Back in the 1990s when I ran MCSNet I was astonished as the firm went from serving a few hundred customers to thousands in a very short period of time, placing incredible demands on both my time and ability to think faster than the technology was evolving. It was not the meteoric rise of the Internet that got a rocket-level boost from the introduction of Windows 95 that made me sit back in my chair and wonder how stupid everyone was; rather it was the number of pundits, analysts and various economists who all argued that the growth rates we were seeing would continue for a very long period of time -- decades even.
I chuckled at such prognostications because just a few moments with a calculator led to the inescapable conclusion that at the rates of growth we were seeing every bacterium on the planet would have Internet access by 2020. In 1998, seeing the inevitiability of what was to come but of course not knowing exactly how far the insanity would go, I sold the company and made sure I was both at minimum safe distance and was facing the other way before the bright flash burned out my eyeballs.
Likewise I look at this chart of Federal Medical Spending on the growth path from 1980 to 2011 and its forward projection and break out in peals of laughter at the prospect that we can somehow evade having the entire federal government and economy come crashing down around our ears:
Or our federal budget, which currently pays for only the interest, the light bill in the Capitol, the federal cops in their various uniforms, Medicare, Medicaid and Social Security -- and then runs out of money about halfway through our $800 billion in defense:
Self-delusion is a powerful meme. It is in fact the most-powerful and at the same time the most-dangerous, because it tends to be self-reinforcing, especially when you intentionally craft your tools toward your own deception.
A more-mundane example I have used before is found in the person who is under great pressure to perform in some form or fashion. They discover that they can stick a little vial of cocaine in their inside suit pocket with a tiny little spoon and at 2:00pm as they begin to nod off they take a short "bathroom break" and up the nose goes one spoon. There is that instant boost of energy, and the next three hours go by without a problem.
But the original energy deficit wasn't actually rectified; the snort-happy guy cheated, just as we have cheated. It is not long before the drag comes on at 1:30 instead of 2:00, and the spoon comes out earlier and earlier. Eventually one spoon becomes two, then four, but the first step seemed so harmless, and so easy to rationalize -- I only need this today; This is a temporary "pick me up"; "I'll stop tomorrow".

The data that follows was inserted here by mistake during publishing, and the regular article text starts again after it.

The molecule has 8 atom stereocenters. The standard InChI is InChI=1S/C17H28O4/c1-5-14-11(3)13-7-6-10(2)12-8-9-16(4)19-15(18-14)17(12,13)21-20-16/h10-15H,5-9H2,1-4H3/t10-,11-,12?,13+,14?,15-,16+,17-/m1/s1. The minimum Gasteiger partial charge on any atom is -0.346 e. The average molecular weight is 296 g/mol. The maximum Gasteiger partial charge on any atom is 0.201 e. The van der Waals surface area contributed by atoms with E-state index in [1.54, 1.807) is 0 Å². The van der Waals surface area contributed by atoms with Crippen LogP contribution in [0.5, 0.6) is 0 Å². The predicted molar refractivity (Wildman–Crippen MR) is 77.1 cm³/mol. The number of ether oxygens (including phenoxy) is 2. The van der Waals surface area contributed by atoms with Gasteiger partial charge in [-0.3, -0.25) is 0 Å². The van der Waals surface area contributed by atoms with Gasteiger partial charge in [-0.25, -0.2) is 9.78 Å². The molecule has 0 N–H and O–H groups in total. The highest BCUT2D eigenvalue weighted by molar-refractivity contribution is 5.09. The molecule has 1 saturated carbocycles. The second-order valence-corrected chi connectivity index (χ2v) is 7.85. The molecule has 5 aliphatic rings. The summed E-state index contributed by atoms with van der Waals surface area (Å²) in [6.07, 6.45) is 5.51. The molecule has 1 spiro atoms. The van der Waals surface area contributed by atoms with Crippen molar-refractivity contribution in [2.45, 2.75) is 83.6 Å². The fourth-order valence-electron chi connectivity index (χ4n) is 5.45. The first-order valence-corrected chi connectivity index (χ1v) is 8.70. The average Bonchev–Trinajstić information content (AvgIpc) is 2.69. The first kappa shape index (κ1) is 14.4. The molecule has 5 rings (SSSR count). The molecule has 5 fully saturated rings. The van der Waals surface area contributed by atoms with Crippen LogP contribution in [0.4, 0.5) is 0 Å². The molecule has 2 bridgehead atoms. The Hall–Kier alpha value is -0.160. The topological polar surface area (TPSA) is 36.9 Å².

Uh huh. Sure you will.
Six months, a year, two, five down the road and now morning coffee is no longer caffeine, it's a full-on line of coke on the nightstand before you get out of bed. And then one day, as you're walking into your office, the inevitable tightness in the chest comes on -- The Big One.
We have spent 30 years deluding ourselves folks, and we must stop. I have no idea exactly how far we can go with our economic heart before it explodes, only that if we continue down the road we are on it will occur with certainty. Obama's re-election in the face of disgustingly-deteriorating economic fundamentals is not so much about him as it is about the vapid nature of the political challengers, none of whom had the balls to present what Ross Perot did back during his Presidential run -- charts, facts and figures, showing the course of action we were engaged in.
That's simple: When you're invested in a bogus, fraudulent but profitable enterprise, would you call the curtain down on your own power and manipulation?
Of course not.
Wake up America, and today when you do, choose to tough it out without "a quick snort" to start your day. Tell those who wish to fill your little vial that you threw away the spoon, and while you know damn well you'll be using toothpicks to keep your eyelids open for a while, you'll live through today, and tomorrow you're going to get off your ass and force yourself to run a half-mile after work, starting the process of rebuilding that which we've destroyed -- and accepting the inevitable pain that must be endured to do so.
Either that or start walking now, hoping to achieve minimum safe distance, and whatever you do, don't look at the flash.
It may be pretty but it's not worth the price of your eyesight.